SOLVE further argues that because limestone was visible on the surface in Kinder, it was obvious that mining the limestone would destroy the surface. This led the supreme court to conclude that the grantor could not have reasonably intended to convey the limestone, thereby destroying the surface which he had reserved. Conversely, in this case the limestone was covered by overburden ranging from 3 to 60 feet. However, the absence or presence of limestone on the surface is relevant only to the extent that it aids in discerning the grantor's intent. While the presence of limestone on the surface allowed the Kinder court to surmise that Cowey did not intend to convey the limestone, its absence in this case does not support the opposite conclusion. It is true that because limestone is not present on the surface of the property we cannot presume, as the Kinder court did, that the grantor knew that mining it would destroy the surface. Neither, however, can we know whether he was aware of its existence. Essentially, the absence of limestone on the surface tells us nothing about Colling's intent one way or the other.

SOLVE also maintains that the Kinder court's conclusion that Cowey and his grantee did not consider limestone a mineral was based on the fact limestone had no commercial value in 1867. However, by 1907 limestone was being used extensively in the manufacture of Portland cement. See Kinder, 310 Ill. at 129-30, 141 N.E. at 538. While that may be true, it is of little help in determining Colling's intent. First, it cannot be ascertained if Colling knew of the existence of the limestone. Second, if he knew of it, was aware of its value, and intended to keep it, why did Colling fail to specifically reserve the limestone, as he did the coal?

In summary, while it is true that the instant case is distinguishable from Kinder, those differences do not dictate a contrary result. Rather, Kinder requires each case to be decided upon the language of the grant or reservation, the surrounding circumstances, and the intention of the grantor, if it can be ascertained. Kinder, 310 Ill. at 134, 141 N.E. at 540. In this case there is no evidence of Colling's intent beyond the language of the reservation, "coal and other minerals." That language is ambiguous, and the "surrounding circumstances" are not helpful in resolving that ambiguity.

Illinois Cement asserts that established principles of contract construction support its position. We agree. Under the doctrine of ejusdem generis, where general words follow an enumeration of specific things of a particular class, the general words are to be construed as applying only to things of the same general class as those enumerated. New Hampshire Insurance Co. v. Hanover Insurance Co., 296 Ill. App. 3d 701, 696 N.E. 2d 22 (1998). In Kinder the court stated that limestone, sand and gravel "were of an entirely different nature from coal and oil." Kinder, 310 Ill. at 134, 141 N.E. at 540. Coal is a source of energy that can be mined without disturbing the surface. Limestone is not combustible and cannot be mined without destroying the surface. Moreover, decisions of other jurisdictions that have considered the question have held that a grant or reservation of "minerals" does not include limestone. See, e.g., Holland v. Dolese Co., 540 P. 2d 549 (Okla. 1975); Little v. Carter, 408 S.W. 2d 207 (Ky. 1966); see also Downstate Stone Co. v. United States, 712 F. 2d 1215 (7th Cir. 1983) (reservation of "all minerals" did not include limestone); 58 C.J.S. Mines and Minerals §175, at 161 (1998) (limestone is not ordinarily included in a grant or reservation of minerals; language of reservation should be clear and specific to justify inclusion of limestone). Indeed, SOLVE has not cited, nor has our research disclosed, a single case from any jurisdiction construing the term "minerals" as including limestone.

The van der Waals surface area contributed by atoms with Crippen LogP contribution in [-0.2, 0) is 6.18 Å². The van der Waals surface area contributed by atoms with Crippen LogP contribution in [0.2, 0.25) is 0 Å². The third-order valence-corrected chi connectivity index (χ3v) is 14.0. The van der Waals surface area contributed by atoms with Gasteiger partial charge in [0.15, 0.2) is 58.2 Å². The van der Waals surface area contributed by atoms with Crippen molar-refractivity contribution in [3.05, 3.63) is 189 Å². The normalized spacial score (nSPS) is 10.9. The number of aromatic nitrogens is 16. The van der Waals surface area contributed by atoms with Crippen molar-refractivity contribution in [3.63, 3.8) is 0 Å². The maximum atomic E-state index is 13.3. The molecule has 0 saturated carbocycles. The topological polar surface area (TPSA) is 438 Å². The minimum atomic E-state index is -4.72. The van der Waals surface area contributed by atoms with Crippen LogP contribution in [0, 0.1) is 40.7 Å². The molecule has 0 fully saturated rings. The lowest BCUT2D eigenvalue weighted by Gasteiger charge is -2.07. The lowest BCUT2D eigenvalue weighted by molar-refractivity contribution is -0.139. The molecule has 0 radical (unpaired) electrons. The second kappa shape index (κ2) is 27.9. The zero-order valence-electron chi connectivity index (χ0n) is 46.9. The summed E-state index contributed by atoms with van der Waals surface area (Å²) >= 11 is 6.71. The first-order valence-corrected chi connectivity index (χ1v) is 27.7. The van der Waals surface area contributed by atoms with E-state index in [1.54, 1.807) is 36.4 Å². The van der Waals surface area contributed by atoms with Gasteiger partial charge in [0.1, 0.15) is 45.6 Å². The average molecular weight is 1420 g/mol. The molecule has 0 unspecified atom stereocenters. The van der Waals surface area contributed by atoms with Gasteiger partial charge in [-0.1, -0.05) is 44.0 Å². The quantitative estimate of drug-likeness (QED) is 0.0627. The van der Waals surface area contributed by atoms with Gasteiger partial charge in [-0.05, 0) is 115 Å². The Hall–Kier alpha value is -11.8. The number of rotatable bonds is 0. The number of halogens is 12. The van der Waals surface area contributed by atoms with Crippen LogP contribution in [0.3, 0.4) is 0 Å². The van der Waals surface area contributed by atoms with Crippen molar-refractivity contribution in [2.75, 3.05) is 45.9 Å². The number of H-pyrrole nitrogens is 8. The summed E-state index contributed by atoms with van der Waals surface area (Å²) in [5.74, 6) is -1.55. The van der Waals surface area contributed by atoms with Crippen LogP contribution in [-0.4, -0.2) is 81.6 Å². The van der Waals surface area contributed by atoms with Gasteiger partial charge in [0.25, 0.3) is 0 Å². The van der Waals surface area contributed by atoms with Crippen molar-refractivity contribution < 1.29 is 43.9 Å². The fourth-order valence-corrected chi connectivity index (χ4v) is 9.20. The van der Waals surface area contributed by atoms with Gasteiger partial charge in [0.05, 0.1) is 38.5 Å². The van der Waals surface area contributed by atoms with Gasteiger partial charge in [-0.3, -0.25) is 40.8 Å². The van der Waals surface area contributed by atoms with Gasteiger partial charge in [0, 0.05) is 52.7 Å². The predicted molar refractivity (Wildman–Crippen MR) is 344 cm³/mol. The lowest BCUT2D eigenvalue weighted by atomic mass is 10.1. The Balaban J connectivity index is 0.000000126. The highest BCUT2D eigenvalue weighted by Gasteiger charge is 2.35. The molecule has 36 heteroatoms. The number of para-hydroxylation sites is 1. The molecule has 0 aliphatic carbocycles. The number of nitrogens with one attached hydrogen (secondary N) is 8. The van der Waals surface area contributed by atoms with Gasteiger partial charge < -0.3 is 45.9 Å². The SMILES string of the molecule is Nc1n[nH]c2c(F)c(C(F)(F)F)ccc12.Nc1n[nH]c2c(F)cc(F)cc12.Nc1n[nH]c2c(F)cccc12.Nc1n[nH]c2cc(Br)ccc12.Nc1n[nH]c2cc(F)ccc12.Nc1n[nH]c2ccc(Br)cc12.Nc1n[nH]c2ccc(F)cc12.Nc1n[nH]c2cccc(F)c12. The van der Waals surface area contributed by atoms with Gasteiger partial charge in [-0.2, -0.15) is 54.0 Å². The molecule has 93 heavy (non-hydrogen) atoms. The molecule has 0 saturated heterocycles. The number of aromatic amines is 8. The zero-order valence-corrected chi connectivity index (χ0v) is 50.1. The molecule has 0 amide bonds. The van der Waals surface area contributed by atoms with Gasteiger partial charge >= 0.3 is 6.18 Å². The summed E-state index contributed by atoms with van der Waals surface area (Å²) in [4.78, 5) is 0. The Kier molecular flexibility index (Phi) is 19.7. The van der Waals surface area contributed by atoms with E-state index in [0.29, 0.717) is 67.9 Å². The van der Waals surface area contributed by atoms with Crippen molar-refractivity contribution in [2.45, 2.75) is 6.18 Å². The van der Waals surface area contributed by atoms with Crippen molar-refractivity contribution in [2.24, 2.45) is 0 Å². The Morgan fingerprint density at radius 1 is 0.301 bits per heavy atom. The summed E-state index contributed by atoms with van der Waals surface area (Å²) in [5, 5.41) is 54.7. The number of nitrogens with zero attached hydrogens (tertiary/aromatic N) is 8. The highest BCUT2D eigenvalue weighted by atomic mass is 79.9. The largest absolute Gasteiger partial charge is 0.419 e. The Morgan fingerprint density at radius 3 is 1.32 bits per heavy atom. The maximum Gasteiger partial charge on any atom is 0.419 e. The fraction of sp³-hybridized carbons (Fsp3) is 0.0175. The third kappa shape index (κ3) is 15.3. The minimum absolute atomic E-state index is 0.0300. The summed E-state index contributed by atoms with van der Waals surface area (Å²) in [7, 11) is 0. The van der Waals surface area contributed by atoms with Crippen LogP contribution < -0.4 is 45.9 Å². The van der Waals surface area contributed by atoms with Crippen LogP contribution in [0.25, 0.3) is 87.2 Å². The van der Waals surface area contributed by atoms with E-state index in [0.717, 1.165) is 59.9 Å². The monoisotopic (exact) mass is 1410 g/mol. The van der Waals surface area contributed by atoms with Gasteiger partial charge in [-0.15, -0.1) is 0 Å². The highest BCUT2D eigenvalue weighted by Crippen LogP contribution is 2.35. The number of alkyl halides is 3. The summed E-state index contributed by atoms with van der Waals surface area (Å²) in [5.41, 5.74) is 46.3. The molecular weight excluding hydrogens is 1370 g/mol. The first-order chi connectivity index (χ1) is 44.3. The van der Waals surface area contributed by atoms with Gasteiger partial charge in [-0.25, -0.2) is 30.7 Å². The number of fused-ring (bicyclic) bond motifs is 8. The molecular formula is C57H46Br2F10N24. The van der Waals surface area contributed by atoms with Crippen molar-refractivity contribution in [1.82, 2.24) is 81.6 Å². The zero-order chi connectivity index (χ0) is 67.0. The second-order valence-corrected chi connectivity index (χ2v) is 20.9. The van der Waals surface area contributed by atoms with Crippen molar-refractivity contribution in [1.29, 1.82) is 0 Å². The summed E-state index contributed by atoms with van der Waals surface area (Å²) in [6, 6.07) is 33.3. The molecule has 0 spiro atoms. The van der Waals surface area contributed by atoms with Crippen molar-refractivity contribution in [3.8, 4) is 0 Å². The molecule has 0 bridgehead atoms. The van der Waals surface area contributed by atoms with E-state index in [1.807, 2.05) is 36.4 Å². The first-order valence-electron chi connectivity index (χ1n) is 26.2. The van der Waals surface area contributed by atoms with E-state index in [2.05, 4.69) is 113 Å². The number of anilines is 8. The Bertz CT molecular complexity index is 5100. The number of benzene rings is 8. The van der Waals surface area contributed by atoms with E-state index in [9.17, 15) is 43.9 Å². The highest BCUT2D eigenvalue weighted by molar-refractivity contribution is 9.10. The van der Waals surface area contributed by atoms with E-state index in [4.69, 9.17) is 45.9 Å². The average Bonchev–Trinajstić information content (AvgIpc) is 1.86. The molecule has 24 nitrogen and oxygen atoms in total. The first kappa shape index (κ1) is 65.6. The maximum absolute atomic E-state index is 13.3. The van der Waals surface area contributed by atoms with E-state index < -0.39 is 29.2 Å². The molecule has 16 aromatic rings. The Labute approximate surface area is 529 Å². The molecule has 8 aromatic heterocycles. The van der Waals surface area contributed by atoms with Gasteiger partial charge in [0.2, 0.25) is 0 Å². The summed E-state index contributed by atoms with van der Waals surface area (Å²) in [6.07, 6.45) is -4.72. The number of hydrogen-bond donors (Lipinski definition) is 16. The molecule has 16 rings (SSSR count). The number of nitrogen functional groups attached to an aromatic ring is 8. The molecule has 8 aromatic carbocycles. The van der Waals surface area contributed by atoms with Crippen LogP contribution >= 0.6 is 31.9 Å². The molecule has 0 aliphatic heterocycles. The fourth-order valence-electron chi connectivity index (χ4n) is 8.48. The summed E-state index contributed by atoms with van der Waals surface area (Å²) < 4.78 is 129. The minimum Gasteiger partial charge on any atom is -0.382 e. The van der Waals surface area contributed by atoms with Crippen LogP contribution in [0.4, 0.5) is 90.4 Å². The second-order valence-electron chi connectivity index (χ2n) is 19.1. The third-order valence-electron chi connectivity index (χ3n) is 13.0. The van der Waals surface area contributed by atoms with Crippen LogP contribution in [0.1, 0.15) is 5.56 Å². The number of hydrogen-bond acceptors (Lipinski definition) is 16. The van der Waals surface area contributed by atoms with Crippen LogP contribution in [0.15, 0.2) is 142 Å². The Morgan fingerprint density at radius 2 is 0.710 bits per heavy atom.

In addition, "where there is doubt as to the construction of a deed it is to be interpreted most favorably for the grantee." Patton v. Vining, 14 Ill. 2d 11, 14, 150 N.E. 2d 606, 608 (1958); see A. S. & W. Club v. Drobnick, 26 Ill. 2d 521, 187 N.E. 2d 247 (1962) (in case of ambiguity, deed is construed most strongly against its author). In this case SOLVE's interest in the property is derived from the grantor, Colling, and Illinois Cement is successor to the rights of Fabricki, the grantee. Accordingly, any ambiguity should be resolved in favor of Illinois Cement.

We find, therefore, that Illinois Cement is the owner of the limestone on the property. Accordingly, the judgment of the circuit court granting summary judgment in favor of SOLVE is reversed. Pursuant to our authority under Supreme Court Rule 366(a)(5) (155 Ill. 2d R. 366(a)(5)) summary judgment is entered in favor of Illinois Cement. See Loftis v. Vesta Companies, 292 Ill. App. 3d 772, 686 N.E. 2d 383 (1997) (entering summary judgment for appellant).

Reversed; judgment entered.

HOMER and KOEHLER, J.J., concur.

20000217